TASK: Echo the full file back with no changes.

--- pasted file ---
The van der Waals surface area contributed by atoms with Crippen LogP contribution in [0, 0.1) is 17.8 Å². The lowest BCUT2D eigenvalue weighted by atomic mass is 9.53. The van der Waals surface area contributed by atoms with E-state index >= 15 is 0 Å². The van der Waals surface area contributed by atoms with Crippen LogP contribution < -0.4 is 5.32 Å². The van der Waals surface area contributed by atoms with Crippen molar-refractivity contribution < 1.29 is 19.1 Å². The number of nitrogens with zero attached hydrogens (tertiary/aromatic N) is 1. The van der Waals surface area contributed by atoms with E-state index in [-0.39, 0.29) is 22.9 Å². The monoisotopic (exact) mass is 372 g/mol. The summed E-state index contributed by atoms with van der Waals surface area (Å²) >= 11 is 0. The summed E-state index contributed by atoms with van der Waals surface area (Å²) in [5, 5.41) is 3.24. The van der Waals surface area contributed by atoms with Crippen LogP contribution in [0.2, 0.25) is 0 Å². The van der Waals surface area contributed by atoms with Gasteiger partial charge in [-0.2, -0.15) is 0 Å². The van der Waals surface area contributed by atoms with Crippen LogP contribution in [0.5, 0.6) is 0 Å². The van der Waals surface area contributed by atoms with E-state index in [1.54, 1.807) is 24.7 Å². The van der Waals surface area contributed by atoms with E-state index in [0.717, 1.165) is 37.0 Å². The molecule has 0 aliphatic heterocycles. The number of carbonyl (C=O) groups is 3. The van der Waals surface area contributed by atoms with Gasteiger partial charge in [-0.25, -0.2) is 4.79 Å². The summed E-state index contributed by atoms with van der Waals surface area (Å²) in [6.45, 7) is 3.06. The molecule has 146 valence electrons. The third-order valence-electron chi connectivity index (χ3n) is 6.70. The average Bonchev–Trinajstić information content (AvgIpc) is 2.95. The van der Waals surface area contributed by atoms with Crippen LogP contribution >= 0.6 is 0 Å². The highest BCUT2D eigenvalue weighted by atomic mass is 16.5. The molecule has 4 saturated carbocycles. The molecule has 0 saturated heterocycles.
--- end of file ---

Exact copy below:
The van der Waals surface area contributed by atoms with Crippen LogP contribution in [0, 0.1) is 17.8 Å². The lowest BCUT2D eigenvalue weighted by atomic mass is 9.53. The van der Waals surface area contributed by atoms with E-state index >= 15 is 0 Å². The van der Waals surface area contributed by atoms with Crippen LogP contribution < -0.4 is 5.32 Å². The van der Waals surface area contributed by atoms with Crippen molar-refractivity contribution < 1.29 is 19.1 Å². The number of nitrogens with zero attached hydrogens (tertiary/aromatic N) is 1. The van der Waals surface area contributed by atoms with E-state index in [-0.39, 0.29) is 22.9 Å². The monoisotopic (exact) mass is 372 g/mol. The summed E-state index contributed by atoms with van der Waals surface area (Å²) >= 11 is 0. The summed E-state index contributed by atoms with van der Waals surface area (Å²) in [5, 5.41) is 3.24. The van der Waals surface area contributed by atoms with Crippen LogP contribution in [0.2, 0.25) is 0 Å². The van der Waals surface area contributed by atoms with Gasteiger partial charge in [-0.2, -0.15) is 0 Å². The van der Waals surface area contributed by atoms with Crippen LogP contribution in [0.5, 0.6) is 0 Å². The van der Waals surface area contributed by atoms with E-state index in [1.54, 1.807) is 24.7 Å². The van der Waals surface area contributed by atoms with E-state index in [0.717, 1.165) is 37.0 Å². The molecule has 0 aliphatic heterocycles. The number of carbonyl (C=O) groups is 3. The van der Waals surface area contributed by atoms with Gasteiger partial charge in [-0.25, -0.2) is 4.79 Å². The summed E-state index contributed by atoms with van der Waals surface area (Å²) in [6.45, 7) is 3.06. The molecule has 146 valence electrons. The third-order valence-electron chi connectivity index (χ3n) is 6.70. The average Bonchev–Trinajstić information content (AvgIpc) is 2.95. The van der Waals surface area contributed by atoms with Crippen LogP contribution >= 0.6 is 0 Å². The highest BCUT2D eigenvalue weighted by atomic mass is 16.5. The molecule has 4 saturated carbocycles. The molecule has 0 saturated heterocycles.